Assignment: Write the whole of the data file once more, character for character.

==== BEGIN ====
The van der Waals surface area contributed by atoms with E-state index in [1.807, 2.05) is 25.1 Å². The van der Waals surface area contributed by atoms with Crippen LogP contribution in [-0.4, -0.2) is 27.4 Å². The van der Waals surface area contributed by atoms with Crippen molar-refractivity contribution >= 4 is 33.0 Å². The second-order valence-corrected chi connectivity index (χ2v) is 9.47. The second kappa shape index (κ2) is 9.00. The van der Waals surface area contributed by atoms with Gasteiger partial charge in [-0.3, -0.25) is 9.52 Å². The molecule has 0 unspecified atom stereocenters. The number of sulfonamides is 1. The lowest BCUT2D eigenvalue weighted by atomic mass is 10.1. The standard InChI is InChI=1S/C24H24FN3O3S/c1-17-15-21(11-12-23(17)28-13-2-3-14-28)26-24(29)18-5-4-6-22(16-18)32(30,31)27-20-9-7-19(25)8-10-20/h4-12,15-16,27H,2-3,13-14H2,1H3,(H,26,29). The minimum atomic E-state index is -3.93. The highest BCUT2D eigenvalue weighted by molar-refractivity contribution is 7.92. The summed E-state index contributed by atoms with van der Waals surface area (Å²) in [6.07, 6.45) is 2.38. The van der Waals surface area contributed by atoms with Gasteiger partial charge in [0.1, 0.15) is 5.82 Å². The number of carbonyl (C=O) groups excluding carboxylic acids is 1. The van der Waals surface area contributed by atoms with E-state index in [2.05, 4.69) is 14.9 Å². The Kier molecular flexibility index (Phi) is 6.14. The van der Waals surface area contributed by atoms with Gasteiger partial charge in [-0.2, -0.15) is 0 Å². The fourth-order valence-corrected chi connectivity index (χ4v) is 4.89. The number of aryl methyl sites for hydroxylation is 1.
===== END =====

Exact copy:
The van der Waals surface area contributed by atoms with E-state index in [1.807, 2.05) is 25.1 Å². The van der Waals surface area contributed by atoms with Crippen LogP contribution in [-0.4, -0.2) is 27.4 Å². The van der Waals surface area contributed by atoms with Crippen molar-refractivity contribution >= 4 is 33.0 Å². The second-order valence-corrected chi connectivity index (χ2v) is 9.47. The second kappa shape index (κ2) is 9.00. The van der Waals surface area contributed by atoms with Gasteiger partial charge in [-0.3, -0.25) is 9.52 Å². The molecule has 0 unspecified atom stereocenters. The number of sulfonamides is 1. The lowest BCUT2D eigenvalue weighted by atomic mass is 10.1. The standard InChI is InChI=1S/C24H24FN3O3S/c1-17-15-21(11-12-23(17)28-13-2-3-14-28)26-24(29)18-5-4-6-22(16-18)32(30,31)27-20-9-7-19(25)8-10-20/h4-12,15-16,27H,2-3,13-14H2,1H3,(H,26,29). The minimum atomic E-state index is -3.93. The highest BCUT2D eigenvalue weighted by molar-refractivity contribution is 7.92. The summed E-state index contributed by atoms with van der Waals surface area (Å²) in [6.07, 6.45) is 2.38. The van der Waals surface area contributed by atoms with Gasteiger partial charge in [0.1, 0.15) is 5.82 Å². The number of carbonyl (C=O) groups excluding carboxylic acids is 1. The van der Waals surface area contributed by atoms with E-state index in [2.05, 4.69) is 14.9 Å². The Kier molecular flexibility index (Phi) is 6.14. The van der Waals surface area contributed by atoms with Gasteiger partial charge in [-0.2, -0.15) is 0 Å². The fourth-order valence-corrected chi connectivity index (χ4v) is 4.89. The number of aryl methyl sites for hydroxylation is 1.